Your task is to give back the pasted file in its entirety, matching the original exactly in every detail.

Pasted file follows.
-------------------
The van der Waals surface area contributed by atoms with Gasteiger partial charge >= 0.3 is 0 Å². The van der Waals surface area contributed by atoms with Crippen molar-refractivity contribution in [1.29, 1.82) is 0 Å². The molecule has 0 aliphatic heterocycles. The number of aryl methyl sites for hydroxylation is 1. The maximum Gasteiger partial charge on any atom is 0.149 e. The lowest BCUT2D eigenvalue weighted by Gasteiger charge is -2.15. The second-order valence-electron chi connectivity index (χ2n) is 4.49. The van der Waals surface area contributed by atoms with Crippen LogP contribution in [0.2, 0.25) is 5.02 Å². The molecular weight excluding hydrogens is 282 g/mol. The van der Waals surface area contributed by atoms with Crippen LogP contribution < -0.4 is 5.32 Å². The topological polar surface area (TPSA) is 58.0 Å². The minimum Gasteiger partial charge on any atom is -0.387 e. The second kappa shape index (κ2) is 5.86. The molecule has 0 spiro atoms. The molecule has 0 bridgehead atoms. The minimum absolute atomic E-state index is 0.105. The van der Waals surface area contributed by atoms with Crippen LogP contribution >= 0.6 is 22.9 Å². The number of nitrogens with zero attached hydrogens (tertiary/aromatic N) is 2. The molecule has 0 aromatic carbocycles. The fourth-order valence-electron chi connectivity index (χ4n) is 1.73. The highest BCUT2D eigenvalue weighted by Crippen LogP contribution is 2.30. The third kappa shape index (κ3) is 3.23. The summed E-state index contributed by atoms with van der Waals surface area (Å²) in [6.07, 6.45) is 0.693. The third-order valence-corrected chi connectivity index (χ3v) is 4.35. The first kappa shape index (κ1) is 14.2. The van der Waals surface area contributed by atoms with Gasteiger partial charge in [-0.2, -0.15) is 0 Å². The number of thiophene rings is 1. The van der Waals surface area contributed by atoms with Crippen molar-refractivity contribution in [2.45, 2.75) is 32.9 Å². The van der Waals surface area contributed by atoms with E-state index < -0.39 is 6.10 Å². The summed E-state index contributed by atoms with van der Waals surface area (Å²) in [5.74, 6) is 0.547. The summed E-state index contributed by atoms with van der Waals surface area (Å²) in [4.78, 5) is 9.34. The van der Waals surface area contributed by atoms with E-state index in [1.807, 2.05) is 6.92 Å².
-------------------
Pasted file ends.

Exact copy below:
The van der Waals surface area contributed by atoms with Gasteiger partial charge >= 0.3 is 0 Å². The van der Waals surface area contributed by atoms with Crippen molar-refractivity contribution in [1.29, 1.82) is 0 Å². The molecule has 0 aliphatic heterocycles. The number of aryl methyl sites for hydroxylation is 1. The maximum Gasteiger partial charge on any atom is 0.149 e. The lowest BCUT2D eigenvalue weighted by Gasteiger charge is -2.15. The second-order valence-electron chi connectivity index (χ2n) is 4.49. The van der Waals surface area contributed by atoms with Crippen LogP contribution in [0.2, 0.25) is 5.02 Å². The molecular weight excluding hydrogens is 282 g/mol. The van der Waals surface area contributed by atoms with Crippen LogP contribution < -0.4 is 5.32 Å². The topological polar surface area (TPSA) is 58.0 Å². The minimum Gasteiger partial charge on any atom is -0.387 e. The second kappa shape index (κ2) is 5.86. The molecule has 0 spiro atoms. The molecule has 0 bridgehead atoms. The minimum absolute atomic E-state index is 0.105. The van der Waals surface area contributed by atoms with Crippen LogP contribution >= 0.6 is 22.9 Å². The number of nitrogens with zero attached hydrogens (tertiary/aromatic N) is 2. The molecule has 0 aromatic carbocycles. The fourth-order valence-electron chi connectivity index (χ4n) is 1.73. The highest BCUT2D eigenvalue weighted by Crippen LogP contribution is 2.30. The third kappa shape index (κ3) is 3.23. The summed E-state index contributed by atoms with van der Waals surface area (Å²) in [6.07, 6.45) is 0.693. The third-order valence-corrected chi connectivity index (χ3v) is 4.35. The first kappa shape index (κ1) is 14.2. The van der Waals surface area contributed by atoms with Gasteiger partial charge in [-0.2, -0.15) is 0 Å². The number of thiophene rings is 1. The van der Waals surface area contributed by atoms with Crippen molar-refractivity contribution in [2.45, 2.75) is 32.9 Å². The van der Waals surface area contributed by atoms with E-state index < -0.39 is 6.10 Å². The summed E-state index contributed by atoms with van der Waals surface area (Å²) in [5.74, 6) is 0.547. The summed E-state index contributed by atoms with van der Waals surface area (Å²) in [4.78, 5) is 9.34. The van der Waals surface area contributed by atoms with E-state index in [1.807, 2.05) is 6.92 Å².